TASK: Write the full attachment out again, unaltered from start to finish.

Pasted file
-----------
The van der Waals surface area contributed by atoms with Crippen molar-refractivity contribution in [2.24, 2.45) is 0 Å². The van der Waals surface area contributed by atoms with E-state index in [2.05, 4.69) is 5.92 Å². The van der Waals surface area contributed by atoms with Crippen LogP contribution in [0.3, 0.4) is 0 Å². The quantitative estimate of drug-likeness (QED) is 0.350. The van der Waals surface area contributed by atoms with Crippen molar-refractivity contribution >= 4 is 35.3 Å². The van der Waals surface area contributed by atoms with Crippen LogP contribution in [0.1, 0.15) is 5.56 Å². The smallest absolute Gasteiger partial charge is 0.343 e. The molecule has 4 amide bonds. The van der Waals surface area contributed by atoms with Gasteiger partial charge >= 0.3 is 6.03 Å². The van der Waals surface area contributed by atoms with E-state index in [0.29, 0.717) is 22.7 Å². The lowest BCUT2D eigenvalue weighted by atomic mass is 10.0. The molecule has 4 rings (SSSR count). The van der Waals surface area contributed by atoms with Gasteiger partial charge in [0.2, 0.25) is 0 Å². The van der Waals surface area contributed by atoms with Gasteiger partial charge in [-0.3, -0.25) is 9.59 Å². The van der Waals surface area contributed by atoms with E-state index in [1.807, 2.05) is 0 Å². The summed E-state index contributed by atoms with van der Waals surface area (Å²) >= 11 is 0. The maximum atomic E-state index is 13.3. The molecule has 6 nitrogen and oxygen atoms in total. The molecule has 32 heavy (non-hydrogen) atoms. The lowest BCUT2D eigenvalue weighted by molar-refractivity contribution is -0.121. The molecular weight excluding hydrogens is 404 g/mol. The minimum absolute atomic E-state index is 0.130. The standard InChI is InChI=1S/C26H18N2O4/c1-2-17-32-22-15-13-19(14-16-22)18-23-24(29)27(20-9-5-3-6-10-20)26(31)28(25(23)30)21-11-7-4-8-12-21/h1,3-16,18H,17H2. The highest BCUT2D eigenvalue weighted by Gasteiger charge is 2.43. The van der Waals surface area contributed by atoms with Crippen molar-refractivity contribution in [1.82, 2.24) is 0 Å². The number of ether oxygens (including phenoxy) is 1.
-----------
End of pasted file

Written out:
The van der Waals surface area contributed by atoms with Crippen molar-refractivity contribution in [2.24, 2.45) is 0 Å². The van der Waals surface area contributed by atoms with E-state index in [2.05, 4.69) is 5.92 Å². The van der Waals surface area contributed by atoms with Crippen LogP contribution in [0.3, 0.4) is 0 Å². The quantitative estimate of drug-likeness (QED) is 0.350. The van der Waals surface area contributed by atoms with Crippen molar-refractivity contribution >= 4 is 35.3 Å². The van der Waals surface area contributed by atoms with Crippen LogP contribution in [0.1, 0.15) is 5.56 Å². The smallest absolute Gasteiger partial charge is 0.343 e. The molecule has 4 amide bonds. The van der Waals surface area contributed by atoms with Gasteiger partial charge >= 0.3 is 6.03 Å². The van der Waals surface area contributed by atoms with E-state index in [0.29, 0.717) is 22.7 Å². The lowest BCUT2D eigenvalue weighted by atomic mass is 10.0. The molecule has 4 rings (SSSR count). The van der Waals surface area contributed by atoms with Gasteiger partial charge in [0.2, 0.25) is 0 Å². The van der Waals surface area contributed by atoms with Gasteiger partial charge in [-0.3, -0.25) is 9.59 Å². The van der Waals surface area contributed by atoms with E-state index in [1.807, 2.05) is 0 Å². The summed E-state index contributed by atoms with van der Waals surface area (Å²) >= 11 is 0. The maximum atomic E-state index is 13.3. The molecule has 6 nitrogen and oxygen atoms in total. The molecule has 32 heavy (non-hydrogen) atoms. The lowest BCUT2D eigenvalue weighted by molar-refractivity contribution is -0.121. The molecular weight excluding hydrogens is 404 g/mol. The minimum absolute atomic E-state index is 0.130. The standard InChI is InChI=1S/C26H18N2O4/c1-2-17-32-22-15-13-19(14-16-22)18-23-24(29)27(20-9-5-3-6-10-20)26(31)28(25(23)30)21-11-7-4-8-12-21/h1,3-16,18H,17H2. The highest BCUT2D eigenvalue weighted by Gasteiger charge is 2.43. The van der Waals surface area contributed by atoms with Crippen molar-refractivity contribution in [1.82, 2.24) is 0 Å². The number of ether oxygens (including phenoxy) is 1.